Baby Wearing Around the World

Baby Wearing Around the World

It’s a no brainer that baby wearing is one of the fastest growing trends in western culture to date. It’s high functionality, safety, and convenience has made it a popular choice among mothers and fathers. Although baby wearing may be an “up-and-coming” trend for us here in the United States, it is most definitely not so for the rest of the world. Baby wearing is an ancient (and I mean ANCIENT) practice that dates back thousands and thousands of years. Nearly every culture known to us has their own version of baby wearing, which leads to fascinating diversity in the structure and methodology of this tradition.

The Stigma Surrounding Baby Wearing

However, in western culture baby wearing is a relatively new practice due to the stigma that surrounds it. Around the turn of the 19th century there was a huge surge in the practice of “detachment” parenting. Parents were encouraged not to coddle or pacify their children, and instead leave them to cry and comfort themselves. This led to a decrease in many practices including co-sleeping and, you guessed it, baby wearing. Children were given their own nurseries, nannies, and strollers in place of a human bodies for comfort. Mothers who continued to baby wear or co-sleep were often those who lived in poverty and couldn’t afford the amenities their wealthier counterparts could. Thus, the stigma surrounding baby wearing sprung, and we’re all the worse for it. Psychologists and scientist around the world have studied detachment parenting practices and found them to be detrimental to the health of a baby and even to the mother. In the past decade attachment parenting and its practices such as baby wearing and co-sleeping have been proven to create happy, healthier babies. So why do we continue to frown upon it?

All Around the World

Fortunately, this stigma is mostly isolated to the western world, and baby wearing is seen as a cultural norm in many countries. So much so, in fact, that an attempt to introduce strollers into a market in Nairobi, Kenya failed miserably. When a local market store began to introduce strollers, rattles, and other European type parenting tools the results were devastating. Only one stroller was sold. Mothers in Nairobi viewed the strollers as an atrocity, unable to fathom why a mother would choose to push their child along the lumpy roads so common in their city. It is obvious that despite western culture’s influence in many countries around the world, child care is a subject many are unwilling to budge on.

What’s My Name?

For many cultures baby wearing is a lot more than just functional, it’s part of a tradition. In Malaysia parents carry their children on their backs in baskets made of rattan and wood, due to the scarcity of cloth in their markets. As the child grows the parents decorate their baskets with objects like taro shoot, snail shells, and taro root. Later, when the child touches the earth for the first time in a ritual called “chut tanah”, these embellishments become important in how the child is named.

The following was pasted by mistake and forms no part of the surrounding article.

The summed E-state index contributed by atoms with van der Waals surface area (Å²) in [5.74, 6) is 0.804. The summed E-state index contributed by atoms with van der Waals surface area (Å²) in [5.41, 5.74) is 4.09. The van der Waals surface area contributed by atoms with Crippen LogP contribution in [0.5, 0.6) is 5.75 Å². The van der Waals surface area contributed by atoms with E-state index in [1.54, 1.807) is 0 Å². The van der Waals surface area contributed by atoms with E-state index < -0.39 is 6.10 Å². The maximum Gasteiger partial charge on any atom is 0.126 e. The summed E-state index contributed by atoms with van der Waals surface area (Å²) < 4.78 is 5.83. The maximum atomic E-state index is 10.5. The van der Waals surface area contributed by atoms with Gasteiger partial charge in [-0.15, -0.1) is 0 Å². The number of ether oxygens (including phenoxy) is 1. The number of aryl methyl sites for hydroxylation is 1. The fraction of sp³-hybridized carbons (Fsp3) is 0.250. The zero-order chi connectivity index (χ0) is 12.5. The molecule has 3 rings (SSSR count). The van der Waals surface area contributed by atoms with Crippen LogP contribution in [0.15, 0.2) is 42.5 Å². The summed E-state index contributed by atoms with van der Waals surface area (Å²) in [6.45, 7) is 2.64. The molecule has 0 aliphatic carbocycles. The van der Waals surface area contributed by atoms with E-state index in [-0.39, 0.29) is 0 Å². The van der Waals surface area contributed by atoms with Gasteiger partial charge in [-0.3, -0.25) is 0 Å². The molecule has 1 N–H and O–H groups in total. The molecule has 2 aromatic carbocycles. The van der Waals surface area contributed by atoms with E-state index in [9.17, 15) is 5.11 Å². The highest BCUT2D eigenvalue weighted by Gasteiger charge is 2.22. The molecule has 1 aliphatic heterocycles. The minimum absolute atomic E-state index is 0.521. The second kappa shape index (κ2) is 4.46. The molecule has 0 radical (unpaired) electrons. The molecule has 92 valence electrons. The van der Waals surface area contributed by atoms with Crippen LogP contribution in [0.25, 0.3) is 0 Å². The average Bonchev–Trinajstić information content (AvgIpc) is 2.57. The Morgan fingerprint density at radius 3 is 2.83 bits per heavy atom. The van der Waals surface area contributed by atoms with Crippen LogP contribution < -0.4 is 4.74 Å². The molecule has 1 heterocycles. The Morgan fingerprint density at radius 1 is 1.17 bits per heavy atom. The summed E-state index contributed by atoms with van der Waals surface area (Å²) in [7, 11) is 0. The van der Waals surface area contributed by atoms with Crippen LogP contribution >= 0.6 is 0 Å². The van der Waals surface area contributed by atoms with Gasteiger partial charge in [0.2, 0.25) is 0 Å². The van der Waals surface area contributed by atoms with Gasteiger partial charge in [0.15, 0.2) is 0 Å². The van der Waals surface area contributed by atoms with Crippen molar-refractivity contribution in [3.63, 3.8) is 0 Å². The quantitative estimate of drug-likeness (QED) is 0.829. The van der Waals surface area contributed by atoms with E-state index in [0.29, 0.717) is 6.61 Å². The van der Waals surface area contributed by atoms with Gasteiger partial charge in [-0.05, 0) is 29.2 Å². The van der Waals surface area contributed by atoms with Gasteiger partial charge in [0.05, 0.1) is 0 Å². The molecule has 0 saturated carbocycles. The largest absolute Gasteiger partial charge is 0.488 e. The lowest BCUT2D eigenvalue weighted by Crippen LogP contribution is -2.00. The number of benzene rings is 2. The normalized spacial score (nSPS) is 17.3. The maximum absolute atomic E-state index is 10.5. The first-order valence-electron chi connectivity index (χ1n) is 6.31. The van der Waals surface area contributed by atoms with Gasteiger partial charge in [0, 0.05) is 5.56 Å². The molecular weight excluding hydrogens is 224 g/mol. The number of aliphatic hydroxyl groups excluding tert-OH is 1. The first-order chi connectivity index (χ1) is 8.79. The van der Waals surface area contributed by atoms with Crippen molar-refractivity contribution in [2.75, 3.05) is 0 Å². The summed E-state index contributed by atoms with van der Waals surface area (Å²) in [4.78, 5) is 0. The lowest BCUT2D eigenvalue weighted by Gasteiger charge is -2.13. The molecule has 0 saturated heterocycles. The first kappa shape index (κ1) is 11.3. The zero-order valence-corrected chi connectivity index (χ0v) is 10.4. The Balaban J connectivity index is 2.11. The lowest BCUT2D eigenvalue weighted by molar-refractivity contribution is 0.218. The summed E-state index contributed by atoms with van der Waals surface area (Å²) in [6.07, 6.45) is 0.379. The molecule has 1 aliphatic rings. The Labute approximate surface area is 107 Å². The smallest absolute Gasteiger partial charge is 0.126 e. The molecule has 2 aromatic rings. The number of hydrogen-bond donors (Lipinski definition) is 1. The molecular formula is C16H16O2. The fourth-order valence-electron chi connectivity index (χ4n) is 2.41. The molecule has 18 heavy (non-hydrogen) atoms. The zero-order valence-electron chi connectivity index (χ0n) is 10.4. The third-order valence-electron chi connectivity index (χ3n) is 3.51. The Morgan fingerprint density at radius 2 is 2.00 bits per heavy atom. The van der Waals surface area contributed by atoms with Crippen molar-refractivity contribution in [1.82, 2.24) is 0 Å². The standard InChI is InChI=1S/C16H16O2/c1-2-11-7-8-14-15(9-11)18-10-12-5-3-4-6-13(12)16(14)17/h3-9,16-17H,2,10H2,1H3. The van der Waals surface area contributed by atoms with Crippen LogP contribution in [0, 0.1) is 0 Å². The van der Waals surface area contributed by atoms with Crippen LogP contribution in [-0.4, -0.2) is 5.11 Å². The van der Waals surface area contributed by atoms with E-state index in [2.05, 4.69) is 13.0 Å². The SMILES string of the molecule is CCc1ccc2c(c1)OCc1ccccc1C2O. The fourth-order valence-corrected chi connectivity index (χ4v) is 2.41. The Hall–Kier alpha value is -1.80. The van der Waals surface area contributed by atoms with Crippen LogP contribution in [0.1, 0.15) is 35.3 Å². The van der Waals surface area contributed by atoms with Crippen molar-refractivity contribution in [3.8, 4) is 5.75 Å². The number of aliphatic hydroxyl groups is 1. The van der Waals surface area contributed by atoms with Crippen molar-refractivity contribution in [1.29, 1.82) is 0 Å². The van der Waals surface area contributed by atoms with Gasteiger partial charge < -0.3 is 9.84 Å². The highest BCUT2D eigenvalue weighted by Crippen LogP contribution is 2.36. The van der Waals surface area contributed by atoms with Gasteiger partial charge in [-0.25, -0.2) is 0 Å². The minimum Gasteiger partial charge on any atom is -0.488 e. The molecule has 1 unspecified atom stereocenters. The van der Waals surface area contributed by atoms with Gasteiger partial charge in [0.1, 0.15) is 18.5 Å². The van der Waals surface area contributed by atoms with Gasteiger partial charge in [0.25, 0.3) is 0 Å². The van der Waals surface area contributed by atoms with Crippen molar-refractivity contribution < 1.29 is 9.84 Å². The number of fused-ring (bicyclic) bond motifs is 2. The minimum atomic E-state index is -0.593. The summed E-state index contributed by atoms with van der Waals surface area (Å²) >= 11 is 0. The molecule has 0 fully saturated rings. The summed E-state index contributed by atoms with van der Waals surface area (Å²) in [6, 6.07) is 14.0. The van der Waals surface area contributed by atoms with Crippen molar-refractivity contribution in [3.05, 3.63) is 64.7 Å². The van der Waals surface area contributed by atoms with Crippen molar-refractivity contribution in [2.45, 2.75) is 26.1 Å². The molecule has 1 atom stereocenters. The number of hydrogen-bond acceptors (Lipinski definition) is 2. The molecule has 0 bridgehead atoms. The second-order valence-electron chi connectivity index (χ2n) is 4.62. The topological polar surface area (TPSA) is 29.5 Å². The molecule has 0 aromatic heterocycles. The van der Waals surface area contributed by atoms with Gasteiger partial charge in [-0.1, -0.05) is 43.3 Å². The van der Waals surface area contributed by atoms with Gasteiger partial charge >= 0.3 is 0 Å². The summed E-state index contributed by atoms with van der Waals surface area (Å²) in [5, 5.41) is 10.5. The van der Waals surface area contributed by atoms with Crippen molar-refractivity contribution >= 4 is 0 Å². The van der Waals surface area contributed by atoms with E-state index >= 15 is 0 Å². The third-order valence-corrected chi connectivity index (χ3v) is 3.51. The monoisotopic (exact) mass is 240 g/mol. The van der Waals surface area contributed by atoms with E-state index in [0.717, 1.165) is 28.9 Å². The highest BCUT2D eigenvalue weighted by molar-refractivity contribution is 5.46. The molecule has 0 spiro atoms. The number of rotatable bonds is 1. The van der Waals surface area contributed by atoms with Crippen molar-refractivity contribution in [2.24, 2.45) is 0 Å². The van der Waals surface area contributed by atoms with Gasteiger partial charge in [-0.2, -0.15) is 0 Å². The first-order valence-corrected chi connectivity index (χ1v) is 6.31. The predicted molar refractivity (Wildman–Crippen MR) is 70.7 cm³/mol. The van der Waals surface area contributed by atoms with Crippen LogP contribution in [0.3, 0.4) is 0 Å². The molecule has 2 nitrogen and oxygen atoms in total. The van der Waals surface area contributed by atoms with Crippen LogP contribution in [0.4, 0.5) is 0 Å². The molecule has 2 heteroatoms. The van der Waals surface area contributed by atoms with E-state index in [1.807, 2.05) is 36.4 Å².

Bundle Up That Baby!

Across the world, in Greenland, Inuit women and even young girls carry children in the heavy fur hoods of their garments. The hoods keep both the child and parent warm during the harsh Greenland winters. These garments double as a representation of the Inuit’s culture and belief system. It is believed that the clothing represents the cycle of life and reincarnation that their culture revolves around. Not only that, but the hood is completely functional allowing the mother to breastfeed without taking off clothing and exposing herself and her child to the elements (it averages 28 degrees in the winter). How nifty is that?

Wait, Dad’s Do This Too?

Baby wearing comes in many, many forms. Slings, baskets, and wraps are all different variations of the same practice. One such variation, the “mei-tai” is known to be popular among baby wearing men as it functions primarily like a backpack. Mei-tais originated in Asia and are the most common of their style in the western market. They can be worn to the front or on the back and allow for a large range of motion. This functionality was completely necessary for mothers working in the rice paddy fields with their young and has translated well into western culture.


 Over the centuries baby wearing slings became extremely versatile. In hunter-gatherer cultures like the Navajo Native Americans, baby wearing was a cultural norm. The Navajo mothers carried their children in cradleboards which they could easily attach to a tree while they searched for berries, or the saddle of a horse while on the move.  This ease of transfer was an ingenious way of ensuring the safety of their children without limiting their mobility.

Slowly but Surely

While the western culture may have been slow in the come-up of baby wearing, it’s not to say that we’re a lost cause. Baby wearing saw a surge of use beginning in the early 1900’s. Dutch psychologist Bill de Bosch Kamper helped spearhead this movement by advocating for baby wearing and creating his own type of carrying basket. In the 1960’s baby wearing hit its stride in European cultures and jumpstarted “Baby Björn”, an extremely popular baby product company. Today, baby wearing slings and wraps come in a vast array of styles. More and more parents are jumping on the baby wearing bandwagon, and for good reason. With so many patterns, colors, and style to choose from, baby wearing has not only helps parents achieve functionality and safety, but a sense of individuality as well. So, go ahead and put on your favorite baby carrier and tackle today’s jobs just like the centuries of parents have before you!

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